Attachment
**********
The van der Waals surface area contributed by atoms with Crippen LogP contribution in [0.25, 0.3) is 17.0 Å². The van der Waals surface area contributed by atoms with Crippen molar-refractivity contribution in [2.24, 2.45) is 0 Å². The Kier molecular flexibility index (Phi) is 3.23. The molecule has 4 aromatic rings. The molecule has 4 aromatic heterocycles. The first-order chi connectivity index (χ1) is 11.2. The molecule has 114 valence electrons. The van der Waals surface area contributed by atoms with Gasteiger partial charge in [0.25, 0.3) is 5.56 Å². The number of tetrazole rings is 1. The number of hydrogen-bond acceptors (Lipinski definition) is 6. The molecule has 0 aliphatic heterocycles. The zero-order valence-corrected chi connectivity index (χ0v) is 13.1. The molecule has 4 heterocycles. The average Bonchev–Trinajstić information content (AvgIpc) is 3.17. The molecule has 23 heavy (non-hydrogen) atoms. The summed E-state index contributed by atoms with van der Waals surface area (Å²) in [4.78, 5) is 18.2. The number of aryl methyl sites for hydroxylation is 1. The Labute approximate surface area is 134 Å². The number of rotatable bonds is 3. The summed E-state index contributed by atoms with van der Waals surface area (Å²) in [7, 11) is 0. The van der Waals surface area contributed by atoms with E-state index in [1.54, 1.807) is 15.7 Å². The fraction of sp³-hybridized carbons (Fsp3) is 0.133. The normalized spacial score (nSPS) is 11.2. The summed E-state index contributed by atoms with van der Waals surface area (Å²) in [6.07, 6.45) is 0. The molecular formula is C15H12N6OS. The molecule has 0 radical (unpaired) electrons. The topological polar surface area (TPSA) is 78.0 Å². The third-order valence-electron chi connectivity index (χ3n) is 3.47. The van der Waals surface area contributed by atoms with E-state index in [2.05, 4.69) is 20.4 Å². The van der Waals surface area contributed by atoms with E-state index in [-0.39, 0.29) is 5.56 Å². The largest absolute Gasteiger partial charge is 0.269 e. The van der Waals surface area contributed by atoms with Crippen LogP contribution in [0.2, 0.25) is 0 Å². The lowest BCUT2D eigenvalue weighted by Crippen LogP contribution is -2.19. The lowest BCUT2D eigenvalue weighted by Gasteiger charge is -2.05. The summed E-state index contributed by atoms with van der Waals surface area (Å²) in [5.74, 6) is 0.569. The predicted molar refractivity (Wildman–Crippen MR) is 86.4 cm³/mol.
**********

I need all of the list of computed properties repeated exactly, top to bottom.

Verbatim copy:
The van der Waals surface area contributed by atoms with Crippen LogP contribution in [0.25, 0.3) is 17.0 Å². The van der Waals surface area contributed by atoms with Crippen molar-refractivity contribution in [2.24, 2.45) is 0 Å². The Kier molecular flexibility index (Phi) is 3.23. The molecule has 4 aromatic rings. The molecule has 4 aromatic heterocycles. The first-order chi connectivity index (χ1) is 11.2. The molecule has 114 valence electrons. The van der Waals surface area contributed by atoms with Gasteiger partial charge in [0.25, 0.3) is 5.56 Å². The number of tetrazole rings is 1. The number of hydrogen-bond acceptors (Lipinski definition) is 6. The molecule has 0 aliphatic heterocycles. The zero-order valence-corrected chi connectivity index (χ0v) is 13.1. The molecule has 4 heterocycles. The average Bonchev–Trinajstić information content (AvgIpc) is 3.17. The molecule has 23 heavy (non-hydrogen) atoms. The summed E-state index contributed by atoms with van der Waals surface area (Å²) in [4.78, 5) is 18.2. The number of aryl methyl sites for hydroxylation is 1. The Labute approximate surface area is 134 Å². The number of rotatable bonds is 3. The summed E-state index contributed by atoms with van der Waals surface area (Å²) in [7, 11) is 0. The van der Waals surface area contributed by atoms with E-state index in [1.54, 1.807) is 15.7 Å². The fraction of sp³-hybridized carbons (Fsp3) is 0.133. The normalized spacial score (nSPS) is 11.2. The summed E-state index contributed by atoms with van der Waals surface area (Å²) in [6.07, 6.45) is 0. The molecular formula is C15H12N6OS. The molecule has 0 radical (unpaired) electrons. The topological polar surface area (TPSA) is 78.0 Å². The third-order valence-electron chi connectivity index (χ3n) is 3.47. The van der Waals surface area contributed by atoms with E-state index in [2.05, 4.69) is 20.4 Å². The van der Waals surface area contributed by atoms with E-state index in [-0.39, 0.29) is 5.56 Å². The largest absolute Gasteiger partial charge is 0.269 e. The van der Waals surface area contributed by atoms with Crippen LogP contribution in [0.2, 0.25) is 0 Å². The lowest BCUT2D eigenvalue weighted by Crippen LogP contribution is -2.19. The lowest BCUT2D eigenvalue weighted by Gasteiger charge is -2.05. The summed E-state index contributed by atoms with van der Waals surface area (Å²) in [5.74, 6) is 0.569. The predicted molar refractivity (Wildman–Crippen MR) is 86.4 cm³/mol.